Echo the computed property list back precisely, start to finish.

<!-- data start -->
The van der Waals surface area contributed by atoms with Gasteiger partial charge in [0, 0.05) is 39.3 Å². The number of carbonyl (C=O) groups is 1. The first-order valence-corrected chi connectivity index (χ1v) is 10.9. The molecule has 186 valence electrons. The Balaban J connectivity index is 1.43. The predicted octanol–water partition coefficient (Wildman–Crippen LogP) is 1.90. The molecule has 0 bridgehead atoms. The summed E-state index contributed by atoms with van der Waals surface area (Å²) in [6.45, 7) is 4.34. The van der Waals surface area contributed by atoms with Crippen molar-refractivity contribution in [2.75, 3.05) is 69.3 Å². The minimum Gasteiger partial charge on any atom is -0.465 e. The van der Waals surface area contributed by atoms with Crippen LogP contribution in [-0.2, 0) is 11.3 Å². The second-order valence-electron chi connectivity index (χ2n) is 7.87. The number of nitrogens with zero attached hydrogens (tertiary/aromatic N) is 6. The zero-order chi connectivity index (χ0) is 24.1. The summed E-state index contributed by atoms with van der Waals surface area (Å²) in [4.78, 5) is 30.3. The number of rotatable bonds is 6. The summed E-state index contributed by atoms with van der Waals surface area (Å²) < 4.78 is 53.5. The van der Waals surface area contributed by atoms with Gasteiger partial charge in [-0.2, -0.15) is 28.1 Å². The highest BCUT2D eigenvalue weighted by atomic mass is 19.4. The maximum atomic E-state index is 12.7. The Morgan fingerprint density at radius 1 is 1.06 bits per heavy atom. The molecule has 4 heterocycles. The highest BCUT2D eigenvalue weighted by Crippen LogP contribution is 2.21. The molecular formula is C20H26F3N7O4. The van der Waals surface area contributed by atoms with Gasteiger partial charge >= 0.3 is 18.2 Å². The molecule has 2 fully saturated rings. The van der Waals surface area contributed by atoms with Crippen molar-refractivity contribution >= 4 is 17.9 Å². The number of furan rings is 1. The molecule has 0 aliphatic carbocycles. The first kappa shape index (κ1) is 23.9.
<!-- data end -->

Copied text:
The van der Waals surface area contributed by atoms with Gasteiger partial charge in [0, 0.05) is 39.3 Å². The number of carbonyl (C=O) groups is 1. The first-order valence-corrected chi connectivity index (χ1v) is 10.9. The molecule has 186 valence electrons. The Balaban J connectivity index is 1.43. The predicted octanol–water partition coefficient (Wildman–Crippen LogP) is 1.90. The molecule has 0 bridgehead atoms. The summed E-state index contributed by atoms with van der Waals surface area (Å²) in [6.45, 7) is 4.34. The van der Waals surface area contributed by atoms with Crippen molar-refractivity contribution in [2.75, 3.05) is 69.3 Å². The minimum Gasteiger partial charge on any atom is -0.465 e. The van der Waals surface area contributed by atoms with Crippen LogP contribution in [-0.2, 0) is 11.3 Å². The second-order valence-electron chi connectivity index (χ2n) is 7.87. The number of nitrogens with zero attached hydrogens (tertiary/aromatic N) is 6. The zero-order chi connectivity index (χ0) is 24.1. The summed E-state index contributed by atoms with van der Waals surface area (Å²) in [4.78, 5) is 30.3. The number of rotatable bonds is 6. The summed E-state index contributed by atoms with van der Waals surface area (Å²) < 4.78 is 53.5. The van der Waals surface area contributed by atoms with Gasteiger partial charge in [-0.2, -0.15) is 28.1 Å². The highest BCUT2D eigenvalue weighted by atomic mass is 19.4. The maximum atomic E-state index is 12.7. The Morgan fingerprint density at radius 1 is 1.06 bits per heavy atom. The molecule has 4 heterocycles. The highest BCUT2D eigenvalue weighted by Crippen LogP contribution is 2.21. The molecular formula is C20H26F3N7O4. The van der Waals surface area contributed by atoms with Gasteiger partial charge >= 0.3 is 18.2 Å². The molecule has 2 fully saturated rings. The van der Waals surface area contributed by atoms with Crippen molar-refractivity contribution >= 4 is 17.9 Å². The number of furan rings is 1. The molecule has 0 aliphatic carbocycles. The first kappa shape index (κ1) is 23.9.